In our work with Future Pathways and the Scottish Recovery Network we explored how to use your lived experience with intent so it supports recovery (doing it well and minimising harm). We looked at the CHIME model, that focuses on how to build Connection, Hope, Identity, Meaning and Empowerment. Peer support is all about our emotions and how we feel/make others feel, as well as the behaviours and mindset that supports this while doing the activities we want to do together!

Remote video URL

‘Intentional peer support’ also means that anyone engaged in it would knowingly choose it. People with lived experience might have been recruited to be a peer support worker and had induction or training to this end, or have been recruited as a volunteer. Our discussions also highlighted that there can be danger in oversharing (it can be triggering if we go into too much detail) and people shouldn’t be regarded as ‘broken’ with some expressing the keen desire not to be seen as a victim. Peer support is not there to ‘fix people’ and neither are people ‘superhuman.’ We also know that peer support can transcend service boundaries, if and when relationships turn into friendship.

So how does recovery play into peer support?

Discussions highlighted that we need to be recovered or ‘well enough’ to be able to offer others peer support – depending on whether we see recovery as a final destination, or a continuous journey and something that is lifelong. We also considered that we can experience set-backs in our recovery, and may need to step back from a peer support role during these times.

Peer support and a future vision for health and social care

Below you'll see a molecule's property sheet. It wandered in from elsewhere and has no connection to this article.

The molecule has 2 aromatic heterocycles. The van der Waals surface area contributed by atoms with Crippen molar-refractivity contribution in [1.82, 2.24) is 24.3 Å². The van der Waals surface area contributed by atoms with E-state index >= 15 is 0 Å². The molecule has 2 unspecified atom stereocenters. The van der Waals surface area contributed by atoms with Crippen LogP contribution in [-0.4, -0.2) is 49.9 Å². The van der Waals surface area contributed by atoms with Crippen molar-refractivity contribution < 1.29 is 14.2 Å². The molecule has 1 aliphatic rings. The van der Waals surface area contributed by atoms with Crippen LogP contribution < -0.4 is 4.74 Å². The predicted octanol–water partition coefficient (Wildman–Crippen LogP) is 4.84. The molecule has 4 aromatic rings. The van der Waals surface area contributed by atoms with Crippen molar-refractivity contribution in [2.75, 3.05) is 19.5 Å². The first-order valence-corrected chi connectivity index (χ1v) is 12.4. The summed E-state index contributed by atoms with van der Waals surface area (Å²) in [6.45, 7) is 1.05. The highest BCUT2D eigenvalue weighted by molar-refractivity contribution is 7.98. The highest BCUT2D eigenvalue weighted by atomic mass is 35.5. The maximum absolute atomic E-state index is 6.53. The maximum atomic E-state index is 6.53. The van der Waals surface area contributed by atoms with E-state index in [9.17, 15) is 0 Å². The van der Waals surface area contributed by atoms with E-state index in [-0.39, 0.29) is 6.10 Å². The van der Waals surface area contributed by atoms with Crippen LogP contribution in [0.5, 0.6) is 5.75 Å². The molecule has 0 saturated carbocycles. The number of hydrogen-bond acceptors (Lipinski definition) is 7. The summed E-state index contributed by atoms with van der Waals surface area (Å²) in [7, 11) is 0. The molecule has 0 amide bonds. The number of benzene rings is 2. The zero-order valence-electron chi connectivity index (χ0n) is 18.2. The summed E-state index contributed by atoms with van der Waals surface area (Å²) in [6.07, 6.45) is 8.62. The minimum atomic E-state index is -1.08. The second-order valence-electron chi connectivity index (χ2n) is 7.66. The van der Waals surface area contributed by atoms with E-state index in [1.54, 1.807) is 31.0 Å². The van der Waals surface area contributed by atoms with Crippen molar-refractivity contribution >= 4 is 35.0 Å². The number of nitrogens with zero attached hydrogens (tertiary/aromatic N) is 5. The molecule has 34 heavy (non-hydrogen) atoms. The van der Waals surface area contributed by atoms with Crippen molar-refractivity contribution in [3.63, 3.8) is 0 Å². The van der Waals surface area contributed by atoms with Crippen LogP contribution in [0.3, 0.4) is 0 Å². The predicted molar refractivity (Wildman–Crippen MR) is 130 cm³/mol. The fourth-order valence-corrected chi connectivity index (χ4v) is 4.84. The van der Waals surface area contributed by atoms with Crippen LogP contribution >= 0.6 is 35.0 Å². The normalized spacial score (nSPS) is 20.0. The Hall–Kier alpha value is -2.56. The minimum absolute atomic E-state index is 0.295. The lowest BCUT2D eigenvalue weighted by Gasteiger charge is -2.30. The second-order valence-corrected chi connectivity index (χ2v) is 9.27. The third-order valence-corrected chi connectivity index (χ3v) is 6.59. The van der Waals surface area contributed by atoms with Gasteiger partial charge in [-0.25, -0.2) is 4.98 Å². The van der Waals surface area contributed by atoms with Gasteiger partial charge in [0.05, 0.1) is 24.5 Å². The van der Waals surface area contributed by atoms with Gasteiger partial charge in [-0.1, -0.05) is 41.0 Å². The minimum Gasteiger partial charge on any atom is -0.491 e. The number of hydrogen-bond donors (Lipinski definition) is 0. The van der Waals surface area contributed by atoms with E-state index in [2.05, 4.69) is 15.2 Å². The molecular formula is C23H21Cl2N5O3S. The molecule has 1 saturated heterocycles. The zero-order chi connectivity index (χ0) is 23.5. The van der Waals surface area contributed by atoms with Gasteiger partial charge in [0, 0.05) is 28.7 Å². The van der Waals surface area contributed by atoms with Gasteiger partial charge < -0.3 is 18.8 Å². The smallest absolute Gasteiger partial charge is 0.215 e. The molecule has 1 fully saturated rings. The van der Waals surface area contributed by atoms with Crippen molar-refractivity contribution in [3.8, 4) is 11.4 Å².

We don’t ever want peer support to be seen as an excuse to remove the services that people need.

But peer support can be a key missing gap in people’s recovery, providing meaningful connection and community, fun, friendship and purpose with others who understand us so we aren’t on our own. It recognises interdependency as a core component of what it is to be human, our need to be seen, heard, give back and have agency in our life, and for some, agency in working towards a better future for others. For those with lived experience in our co-design group, the next generation of care survivors were often in their thoughts, hence their desire to educate and ‘influence up and out’ to help end abuse.

This aligns to the voices in the Independent Review of Adult Social Care who said:

  • Hear my voice
  • Honour my rights
  • Ease my way
  • See me as part of the solution, not the problem
  • Let’s create a different and better narrative

And in terms of imagining the future, will this be one where we see more people with lived experience recruited to peer support posts and employed in the sector? And will we have had that debate on whether volunteers should be paid or not, and if so, how we do it so it doesn’t negatively impact on anyone’s benefits? And will there be more organisations joining Future Pathways in investing in peer support as something that can play an important part in someone's recovery, or secure funding and recognition of the valuable work peer-led organisations do?

To end

So, to come full circle… What is peer support? I think it’s the positive, protective and empowering relationships that we want, need and choose to have with people a bit like us; the agency we take for ourselves and what we give back.

For me, this relates to Iriss’s work on day-to-day dignity because it recognises and respects what it is to be human and mortal: our strengths and frailties, our hopes and fears, our empathy and compassion and ultimately, our interdependency in life.